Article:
Does absence really make the heart grow fonder? Dana Mahan and Steve Bearden would answer a resounding “Yes!”
After four and a half years apart, the long-distance sweethearts finally tied the knot September 9, 2017 in Springtown. The pair met at Parker University - a Dallas chiropractic school - in 2012.
“He was at the end of his program and I was just beginning mine,” says Dana, who earned her undergraduate degree in business law and kinesiology from the University of North Texas. “And we were both dating other people.”
Required to adjust another student’s spine as part of his clinical training, Steve quickly formed a friendship with Dana, his quasi patient. The pair shared a love of boxer dogs, old trucks, working out and Ducati motorcycles.
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“He’s incredibly hilarious and keeps me laughing,” says the 31-year-old describing what attracted her to the one-time University of Oklahoma offensive lineman.
After breaking up with significant others, the couple went on their first date to look at the elaborate Christmas displays and eat dinner in Grapevine.
“We walked down the main strip and it was freezing,” Dana remembers. “But it was too early in our relationship to hold hands or do any cuddling.’‘ The following month, Steve moved to Tulsa to work in another chiropractor’s office, “and that was the beginning of our long distance relationship,” she explains.
After graduation, the newly-minted chiropractor moved to the little mountain town of Evergreen, Colorado to open his own practice. At the same time, Dana transferred to a school in Georgia and found herself even further away from her new beau.
“We decided early on we weren’t quitters and set up guidelines to make it work,” she says. “It not only worked, we became stronger and closer than ever.”
Unable to communicate in person, the separated lovers became really good at talking out their problems. Their list of ground rules included never getting off of the phone angry and never cussing at each other.
“It was important to remember that we never intend to hurt each other,” Dana explains. “And we always apologize. It’s never one person’s fault.” The couple also visited regularly.
“We never went longer than 10 weeks without seeing each other,” she continues. “It gave us something to look forward to and rejuvenated us.”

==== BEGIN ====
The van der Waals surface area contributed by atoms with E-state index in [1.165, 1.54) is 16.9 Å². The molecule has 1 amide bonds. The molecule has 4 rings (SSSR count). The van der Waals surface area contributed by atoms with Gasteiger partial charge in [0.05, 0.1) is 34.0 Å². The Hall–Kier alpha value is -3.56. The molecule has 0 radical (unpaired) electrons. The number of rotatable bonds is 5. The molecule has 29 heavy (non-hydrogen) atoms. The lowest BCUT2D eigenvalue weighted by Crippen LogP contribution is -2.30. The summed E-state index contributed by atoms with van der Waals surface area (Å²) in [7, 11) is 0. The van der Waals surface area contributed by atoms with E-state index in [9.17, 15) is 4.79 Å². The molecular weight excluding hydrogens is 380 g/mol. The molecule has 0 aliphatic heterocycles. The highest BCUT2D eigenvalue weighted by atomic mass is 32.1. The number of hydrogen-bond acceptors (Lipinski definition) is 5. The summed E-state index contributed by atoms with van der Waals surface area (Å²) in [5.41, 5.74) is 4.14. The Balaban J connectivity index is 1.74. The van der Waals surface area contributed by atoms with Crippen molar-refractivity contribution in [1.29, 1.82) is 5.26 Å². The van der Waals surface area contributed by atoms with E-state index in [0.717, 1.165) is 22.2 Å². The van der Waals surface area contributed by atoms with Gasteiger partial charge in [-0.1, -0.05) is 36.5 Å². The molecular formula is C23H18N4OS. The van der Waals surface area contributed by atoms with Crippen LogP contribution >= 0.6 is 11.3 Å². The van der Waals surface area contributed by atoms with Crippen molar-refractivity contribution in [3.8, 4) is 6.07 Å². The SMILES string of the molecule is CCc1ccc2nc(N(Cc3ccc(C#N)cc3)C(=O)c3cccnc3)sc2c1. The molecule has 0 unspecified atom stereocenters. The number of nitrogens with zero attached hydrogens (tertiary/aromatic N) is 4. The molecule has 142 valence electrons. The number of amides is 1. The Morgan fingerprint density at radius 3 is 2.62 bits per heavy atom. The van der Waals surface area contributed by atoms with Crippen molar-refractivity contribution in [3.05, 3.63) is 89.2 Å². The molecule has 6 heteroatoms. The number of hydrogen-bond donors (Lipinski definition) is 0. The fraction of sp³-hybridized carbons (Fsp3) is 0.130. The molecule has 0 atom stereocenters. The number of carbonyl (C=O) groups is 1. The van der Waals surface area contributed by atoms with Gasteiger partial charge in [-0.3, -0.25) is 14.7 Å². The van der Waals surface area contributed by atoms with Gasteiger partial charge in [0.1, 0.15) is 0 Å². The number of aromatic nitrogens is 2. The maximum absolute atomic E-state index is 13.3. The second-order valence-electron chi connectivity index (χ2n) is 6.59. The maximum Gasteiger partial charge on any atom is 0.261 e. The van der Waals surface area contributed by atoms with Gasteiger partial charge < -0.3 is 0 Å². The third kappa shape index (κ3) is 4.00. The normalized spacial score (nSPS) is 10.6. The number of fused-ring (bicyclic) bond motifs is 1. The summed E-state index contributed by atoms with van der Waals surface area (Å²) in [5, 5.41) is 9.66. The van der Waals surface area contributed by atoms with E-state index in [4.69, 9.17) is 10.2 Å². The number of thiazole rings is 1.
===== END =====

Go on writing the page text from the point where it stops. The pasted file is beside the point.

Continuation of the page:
Between rendezvous, the pair spoke on the phone, texted every single day and sent each other packages, love notes and little gifts. But Dana’s favorite way to connect with her boyfriend was their “long distance dates.” “Steve would go to a Buffalo Wild Wings in Colorado and I would go to one in Georgia on a Saturday night - usually to watch a UFC fight - and we’d text and send pictures to each other,” she says describing the ritual. “We’d order drinks together, wings together and talk about the fight all night. It wasn’t much but we both looked forward to it.”
Friends were naturally curious about the arrangement.
“Initially, everyone told us it wouldn’t work because it never does,” says the native of Rio Hondo in south Texas. “I just never got caught up in the negativity.”
Dana finished her studies in Georgia and was planning to begin a three-month internship in Santa Rosa, California when the unexpected occurred.
After dinner with her parents, Deena and Skip Mahan who live outside McKinney, they all decided to drive to downtown Grapevine and view the Christmas lights.
“As soon as we parked, I saw a park bench surrounded by Christmas trees and wanted to take a picture,” Dana recalls.
As the perky brunette sat down to pose for the photograph, her beau came towards her and started fumbling with his cowboy boot. As her parents stood by, Steve pulled out a ring box.
“He just said simply, ‘Dana, will you marry me?’” she recollects. “I was in shock. He always said he would never propose on Valentine’s Day or Christmas because girls expect it. So hearing those words on Christmas Eve was a surprise.”